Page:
At the beginning of the 20th century, Edward L. Bernays, publicist, journalist, and inventor of the theory of public relations, considered the father of modern propaganda and the engineering of consensus in the United States, stated in one of his texts, “The conscious and intelligent manipulation of the organized habits and opinions of the masses is an important element in democratic society.
september 17, 2020 10:09:56
At the beginning of the 20th century, Edward L. Bernays, publicist, journalist, and inventor of the theory of public relations, considered the father of modern propaganda and the engineering of consensus in the United States, stated in one of his texts, “The conscious and intelligent manipulation of the organized habits and opinions of the masses is an important element in democratic society. Those who manipulate this unseen mechanism of society constitute an invisible government which is the true ruling power of our country.”
Born in Austria and the nephew of Sigmund Freud, he applied many of his uncle’s theories and discoveries to “the science of manipulating the masses.” Now an art form for members of the “invisible government,” this science is one of the most important tools used to construct the image and symbols of U.S. capitalism.
With the advance of communications technology, the information society and internet, this knowledge has become so sophisticated that its impact is difficult to estimate.
Analysts can construct models capable of predicting a variety of attributes of unknown persons, among these, political preferences, sexual orientation, how much you trust people with whom you interact, how solid these relations are, all thanks to the information that users themselves post on the web.
Our e-mails, tweets, online presentations, Facebook likes… supply the volume of data that is generated online every day. There are more cell phones on the planet than humans. And as the use of these devices continues to grow, the amount of information available will grow exponentially.
Data on human behavior is recorded, stored and processed. Applications we use leave footprints, thousands of footprints used by Big Data corporations.
Big Data offers socio-demographic information that can be used in an electoral or political campaign and in subversive efforts directed toward an adversary. This allows forces to be mobilized to get out the vote, and above all, win over the undecided.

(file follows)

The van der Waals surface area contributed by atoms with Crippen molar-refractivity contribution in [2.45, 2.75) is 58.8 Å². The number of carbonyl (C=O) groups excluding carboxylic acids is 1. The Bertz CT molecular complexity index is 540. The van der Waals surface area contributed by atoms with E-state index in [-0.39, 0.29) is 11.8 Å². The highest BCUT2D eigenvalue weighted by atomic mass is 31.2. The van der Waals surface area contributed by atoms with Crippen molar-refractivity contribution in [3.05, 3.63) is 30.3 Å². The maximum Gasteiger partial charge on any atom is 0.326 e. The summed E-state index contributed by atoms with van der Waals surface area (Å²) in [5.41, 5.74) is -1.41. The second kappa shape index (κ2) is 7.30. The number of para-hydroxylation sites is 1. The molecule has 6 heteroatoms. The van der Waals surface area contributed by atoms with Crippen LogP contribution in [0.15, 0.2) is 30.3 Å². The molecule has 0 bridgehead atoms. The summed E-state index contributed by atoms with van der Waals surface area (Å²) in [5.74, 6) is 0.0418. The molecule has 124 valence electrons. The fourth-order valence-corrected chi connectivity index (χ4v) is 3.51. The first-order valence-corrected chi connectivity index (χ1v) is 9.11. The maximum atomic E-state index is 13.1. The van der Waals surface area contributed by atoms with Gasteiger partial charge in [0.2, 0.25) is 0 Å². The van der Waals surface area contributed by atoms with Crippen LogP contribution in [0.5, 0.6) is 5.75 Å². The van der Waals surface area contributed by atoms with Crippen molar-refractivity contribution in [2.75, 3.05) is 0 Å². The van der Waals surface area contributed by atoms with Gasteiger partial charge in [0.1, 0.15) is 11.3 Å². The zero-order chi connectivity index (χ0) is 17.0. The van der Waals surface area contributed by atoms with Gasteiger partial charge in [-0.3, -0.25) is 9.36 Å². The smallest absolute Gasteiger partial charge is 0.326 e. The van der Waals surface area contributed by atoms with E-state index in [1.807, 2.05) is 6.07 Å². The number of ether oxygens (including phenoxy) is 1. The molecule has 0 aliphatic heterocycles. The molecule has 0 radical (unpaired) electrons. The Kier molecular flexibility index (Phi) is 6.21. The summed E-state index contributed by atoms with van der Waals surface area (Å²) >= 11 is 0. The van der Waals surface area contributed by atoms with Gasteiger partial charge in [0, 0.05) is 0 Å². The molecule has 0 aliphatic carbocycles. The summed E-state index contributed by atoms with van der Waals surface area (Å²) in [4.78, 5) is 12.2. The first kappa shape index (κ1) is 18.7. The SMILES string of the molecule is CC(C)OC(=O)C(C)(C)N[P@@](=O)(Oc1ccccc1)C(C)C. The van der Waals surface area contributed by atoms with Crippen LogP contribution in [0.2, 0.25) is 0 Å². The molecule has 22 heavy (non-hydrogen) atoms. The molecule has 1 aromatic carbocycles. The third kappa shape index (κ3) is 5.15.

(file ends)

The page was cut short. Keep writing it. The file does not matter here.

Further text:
During Mauricio Macri’s campaign for the presidency of Argentina, his team cross-checked socio-economic data on a large scale, and with this information implemented a strategy based on micro-segmentation of voters, sending messages that reflected very specifically the concerns of every neighborhood, every family and every person.
Barack Obama, Francois Hollande, Donald Trump, Jair Bolsonaro… all used Big Data. The coup plotters in Bolivia and the strategists of subversion against Venezuela and Cuba use Big Data in their destabilization campaigns.
We know about the scandal involving Cambridge Analytica, the company that designed the Brexit ‘Leave’ campaign, Donald Trump’s electoral campaign and those of several European government leaders.
Cambridge Analytica was denounced for the theft of data from Facebook users, but it is not the only company that employs these practices. There are corporations that gather information on more than 500 million citizens around the world and sell it as aggregated data.
In accordance with directives outlined by Donald Trump in his Presidential Memorandum of June 16, 2017, the State Department’s Cuba Internet Task Force was established, also known as the internet subversive operations group, a program created by the U.S. government to undermine the internal order here.
Scholarships and trips for young journalists with deceptive purposes, detailed strategies for work on social media, and generous pay for cyber-mercenaries to constantly harass anyone who defends the Revolution online, have all been part of implementing this tactic, financed by Washington and third country proxies.
Every undercover action plan against Cuba, crafted by every U.S. administration in office for the last 60 years, has included well-paid media operations, that now have Big Data to help out.